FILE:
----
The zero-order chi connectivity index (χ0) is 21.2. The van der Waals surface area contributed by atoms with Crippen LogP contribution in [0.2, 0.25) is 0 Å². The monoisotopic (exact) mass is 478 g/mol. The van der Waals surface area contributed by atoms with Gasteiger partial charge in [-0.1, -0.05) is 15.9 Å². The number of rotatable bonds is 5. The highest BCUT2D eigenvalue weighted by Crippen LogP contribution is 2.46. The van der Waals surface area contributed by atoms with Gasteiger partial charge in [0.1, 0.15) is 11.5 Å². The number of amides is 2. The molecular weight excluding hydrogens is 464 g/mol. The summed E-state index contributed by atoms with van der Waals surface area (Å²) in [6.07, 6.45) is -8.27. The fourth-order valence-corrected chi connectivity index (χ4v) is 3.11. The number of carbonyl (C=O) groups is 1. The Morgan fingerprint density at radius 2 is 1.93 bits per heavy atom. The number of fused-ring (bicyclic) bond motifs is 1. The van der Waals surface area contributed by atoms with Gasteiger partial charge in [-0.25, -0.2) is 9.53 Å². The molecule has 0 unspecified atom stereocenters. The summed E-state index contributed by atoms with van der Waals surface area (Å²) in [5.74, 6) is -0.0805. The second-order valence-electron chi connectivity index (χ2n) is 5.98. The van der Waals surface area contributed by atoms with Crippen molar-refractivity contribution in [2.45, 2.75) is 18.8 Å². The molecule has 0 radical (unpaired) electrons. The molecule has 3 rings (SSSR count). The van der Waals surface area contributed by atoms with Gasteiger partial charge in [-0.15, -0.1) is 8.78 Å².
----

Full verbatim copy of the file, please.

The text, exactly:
The zero-order chi connectivity index (χ0) is 21.2. The van der Waals surface area contributed by atoms with Crippen LogP contribution in [0.2, 0.25) is 0 Å². The monoisotopic (exact) mass is 478 g/mol. The van der Waals surface area contributed by atoms with Gasteiger partial charge in [-0.1, -0.05) is 15.9 Å². The number of rotatable bonds is 5. The highest BCUT2D eigenvalue weighted by Crippen LogP contribution is 2.46. The van der Waals surface area contributed by atoms with Gasteiger partial charge in [0.1, 0.15) is 11.5 Å². The number of amides is 2. The molecular weight excluding hydrogens is 464 g/mol. The summed E-state index contributed by atoms with van der Waals surface area (Å²) in [6.07, 6.45) is -8.27. The fourth-order valence-corrected chi connectivity index (χ4v) is 3.11. The number of carbonyl (C=O) groups is 1. The Morgan fingerprint density at radius 2 is 1.93 bits per heavy atom. The number of fused-ring (bicyclic) bond motifs is 1. The van der Waals surface area contributed by atoms with Gasteiger partial charge in [-0.25, -0.2) is 9.53 Å². The molecule has 0 unspecified atom stereocenters. The summed E-state index contributed by atoms with van der Waals surface area (Å²) in [5.74, 6) is -0.0805. The second-order valence-electron chi connectivity index (χ2n) is 5.98. The van der Waals surface area contributed by atoms with Crippen molar-refractivity contribution in [2.45, 2.75) is 18.8 Å². The molecule has 0 radical (unpaired) electrons. The molecule has 3 rings (SSSR count). The van der Waals surface area contributed by atoms with Gasteiger partial charge in [-0.15, -0.1) is 8.78 Å².